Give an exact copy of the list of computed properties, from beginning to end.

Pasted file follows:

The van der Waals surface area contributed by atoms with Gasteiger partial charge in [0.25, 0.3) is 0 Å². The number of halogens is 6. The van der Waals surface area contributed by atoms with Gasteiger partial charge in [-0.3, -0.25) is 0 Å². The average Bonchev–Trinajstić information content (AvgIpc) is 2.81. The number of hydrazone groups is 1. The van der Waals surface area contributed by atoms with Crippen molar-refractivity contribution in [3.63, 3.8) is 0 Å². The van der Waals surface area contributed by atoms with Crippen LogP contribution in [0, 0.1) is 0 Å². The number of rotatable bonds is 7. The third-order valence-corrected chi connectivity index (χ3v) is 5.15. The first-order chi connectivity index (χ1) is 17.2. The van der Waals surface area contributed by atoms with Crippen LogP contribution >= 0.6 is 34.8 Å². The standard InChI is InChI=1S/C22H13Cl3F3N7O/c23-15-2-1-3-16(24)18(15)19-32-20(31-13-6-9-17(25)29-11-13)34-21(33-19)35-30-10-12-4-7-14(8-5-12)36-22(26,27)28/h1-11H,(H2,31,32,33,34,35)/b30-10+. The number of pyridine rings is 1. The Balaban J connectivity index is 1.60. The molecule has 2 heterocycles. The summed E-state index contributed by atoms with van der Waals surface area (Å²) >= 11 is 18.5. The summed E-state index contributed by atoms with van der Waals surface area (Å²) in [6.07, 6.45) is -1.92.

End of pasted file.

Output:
The van der Waals surface area contributed by atoms with Gasteiger partial charge in [0.25, 0.3) is 0 Å². The number of halogens is 6. The van der Waals surface area contributed by atoms with Gasteiger partial charge in [-0.3, -0.25) is 0 Å². The average Bonchev–Trinajstić information content (AvgIpc) is 2.81. The number of hydrazone groups is 1. The van der Waals surface area contributed by atoms with Crippen molar-refractivity contribution in [3.63, 3.8) is 0 Å². The van der Waals surface area contributed by atoms with Crippen LogP contribution in [0, 0.1) is 0 Å². The number of rotatable bonds is 7. The third-order valence-corrected chi connectivity index (χ3v) is 5.15. The first-order chi connectivity index (χ1) is 17.2. The van der Waals surface area contributed by atoms with Crippen LogP contribution >= 0.6 is 34.8 Å². The standard InChI is InChI=1S/C22H13Cl3F3N7O/c23-15-2-1-3-16(24)18(15)19-32-20(31-13-6-9-17(25)29-11-13)34-21(33-19)35-30-10-12-4-7-14(8-5-12)36-22(26,27)28/h1-11H,(H2,31,32,33,34,35)/b30-10+. The number of pyridine rings is 1. The Balaban J connectivity index is 1.60. The molecule has 2 heterocycles. The summed E-state index contributed by atoms with van der Waals surface area (Å²) >= 11 is 18.5. The summed E-state index contributed by atoms with van der Waals surface area (Å²) in [6.07, 6.45) is -1.92.